And it ain't all fried chicken, either (although they do master that, quite beautifully). We took our appetites and trucked all the way from Virginia to Louisiana to find our top 10 favorite new (and old) Southern restaurants. Just looking at this list is making us hungry all over again.
Contrary to the name, the food, atmosphere and staff in Charleston's newest hot spot, The Ordinary, is far from ordinary. But what do you expect from Chef Mike Lata, owner of another famed low-country restaurant, FIG. The dishes are local, the Capers Inlet clams and fresh market oysters are caught by a native fisherman and the fresh vegetables are plucked from farms no further than hour away.
Recently named the No. 1 restaurant in the D.C. area by Washingtonian magazine, the Inn at Little Washington knows a little something about food and fine dining. The opulent dining rooms with fringed lampshades and gold ceilings may impress you, but the farm to table dishes, like the tuna tartare with cucumber sorbet and blueberry marinated pigeon will completely enchant you.
Since it's opening in 2004, Restaurant Eugene has grown into an Atlanta institution, a must-visit eatery for locals, tourists and the culinary elite. James Beard award-winning Chef Linton Hopkins features only locally sourced, Southern-grown ingredients, which he prepares in an unusually witty way (Southern fried lily blossoms, anyone?). The menu changes nightly, so don't expect the same dish twice.
Any restaurant that has a 45-minute wait by 9 a.m. is one worth going to. Hominy Grill, which has been around since 1996, is located in an old barbershop in a restored house on Rutledge Avenue. The fare is as Southern as it gets but is made with only the freshest ingredients. The stone-ground grits, fluffy biscuits and the house-made sausage are a must.
Although the name symbolizes something big and meaty, the menu at Oxheart in Houston is comprised of mostly fresh vegetables like pickled okra and poultry, like their guinea hen . Husband and wife team Justin Yu and Karen Man are native Houstonians and pay homage to their Southern roots in all of their dishes. If you can, grab one of the 10 stools surrounding the counter so you can have front row seats to the action.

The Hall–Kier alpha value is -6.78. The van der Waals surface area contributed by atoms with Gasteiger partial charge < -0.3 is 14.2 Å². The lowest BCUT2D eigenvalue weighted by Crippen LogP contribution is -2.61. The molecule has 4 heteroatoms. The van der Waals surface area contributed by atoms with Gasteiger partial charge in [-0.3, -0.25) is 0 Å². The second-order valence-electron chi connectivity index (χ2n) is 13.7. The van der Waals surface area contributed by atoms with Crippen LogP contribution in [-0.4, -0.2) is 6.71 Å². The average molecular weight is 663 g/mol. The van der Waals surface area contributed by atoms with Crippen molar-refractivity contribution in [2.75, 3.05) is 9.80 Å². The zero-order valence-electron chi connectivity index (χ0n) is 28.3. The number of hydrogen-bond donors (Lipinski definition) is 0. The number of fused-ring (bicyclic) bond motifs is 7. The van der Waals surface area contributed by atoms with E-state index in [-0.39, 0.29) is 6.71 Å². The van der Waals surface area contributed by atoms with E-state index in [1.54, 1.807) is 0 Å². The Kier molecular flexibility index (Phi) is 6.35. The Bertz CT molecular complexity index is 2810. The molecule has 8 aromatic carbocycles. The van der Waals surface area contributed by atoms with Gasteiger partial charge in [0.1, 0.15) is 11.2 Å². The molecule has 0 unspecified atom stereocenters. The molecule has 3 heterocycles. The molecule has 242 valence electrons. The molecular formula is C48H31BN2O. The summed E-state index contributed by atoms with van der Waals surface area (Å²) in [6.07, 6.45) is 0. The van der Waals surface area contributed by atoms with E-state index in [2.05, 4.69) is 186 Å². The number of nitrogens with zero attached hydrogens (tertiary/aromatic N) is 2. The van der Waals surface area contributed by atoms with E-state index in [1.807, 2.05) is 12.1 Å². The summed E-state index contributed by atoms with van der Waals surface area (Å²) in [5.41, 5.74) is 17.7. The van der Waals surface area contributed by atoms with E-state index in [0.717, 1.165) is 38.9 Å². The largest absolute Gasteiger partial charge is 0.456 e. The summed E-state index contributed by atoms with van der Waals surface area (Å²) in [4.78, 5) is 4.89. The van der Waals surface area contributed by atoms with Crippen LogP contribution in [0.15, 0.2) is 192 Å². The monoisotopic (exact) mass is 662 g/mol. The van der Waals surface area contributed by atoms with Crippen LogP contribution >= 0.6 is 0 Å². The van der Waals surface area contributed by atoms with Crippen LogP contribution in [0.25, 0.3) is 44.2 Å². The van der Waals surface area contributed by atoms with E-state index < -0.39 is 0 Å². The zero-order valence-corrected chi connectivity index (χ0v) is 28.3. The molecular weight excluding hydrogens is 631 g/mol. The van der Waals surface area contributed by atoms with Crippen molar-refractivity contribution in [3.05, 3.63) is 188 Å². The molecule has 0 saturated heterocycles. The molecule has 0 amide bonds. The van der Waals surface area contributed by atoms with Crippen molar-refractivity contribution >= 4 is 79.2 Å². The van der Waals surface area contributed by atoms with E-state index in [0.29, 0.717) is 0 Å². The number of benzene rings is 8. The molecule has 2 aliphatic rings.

Gourmet grub and five-star service doesn't have to come with a fancy white tablecloth. In fact, at Hog & Hominy in Memphis, it comes to your table wearing trucker hats and T-shirts. The decor is as laid back as the staff's attire while the food is understated but incredible. Opt for their Southern version of poutine, made with french fries, neck-bone gravy and tons of local cheese curds.
Chef Sean Brock helped establish Charleston as a culinary mecca thanks to the genius Southern fare served at Husk. Due to its incredible success, Brock recently opened a second restaurant in another up-and-coming food city, Nashville. Although the menus are a bit different, the style and level of quality is the same. In Charleston, the fried chicken skins are a must and in Nashville, don't leave without trying the bologna sandwich.
In the South, barbecue is a religion, something to be coveted, worshiped and treated like gold, which is why we love The Pit in Raleigh, North Carolina. The recipe for their authentic whole-hog roast has been in pit-master Ed Mitchell's family for years, so you know it's good. Their famous ribs won them fame on the Food Network, but their sides, like the creamy coleslaw and mac 'n cheese, are also worth a taste
Hugh Acheson knows a little bit about Southern cuisine. When he's not judging wannabe chefs on Top Chef, he's working with Executive Chef Ryan Smith on the beautiful, creative and downright delicious Southern dishes you see on your plate at his renowned restaurant Empire State South. Try the pork-belly oats with bok choi and coddled eggs or the South Carolina scamp with butternut squash puree and peppers.
When Southern Living names you a restaurant to eat at now, you know you've done something right, and boy is that right for Cochon. This pork-loving restaurant pays tribute to its Creole and Cajun roots and serves up dishes inspired by it, like roasted shrimp with hog jowls and roast pig with turnip, cracklins and cabbage. Chef Donald Link is known for using every possible bit of the pig he can, so expect some pork on almost every plate.
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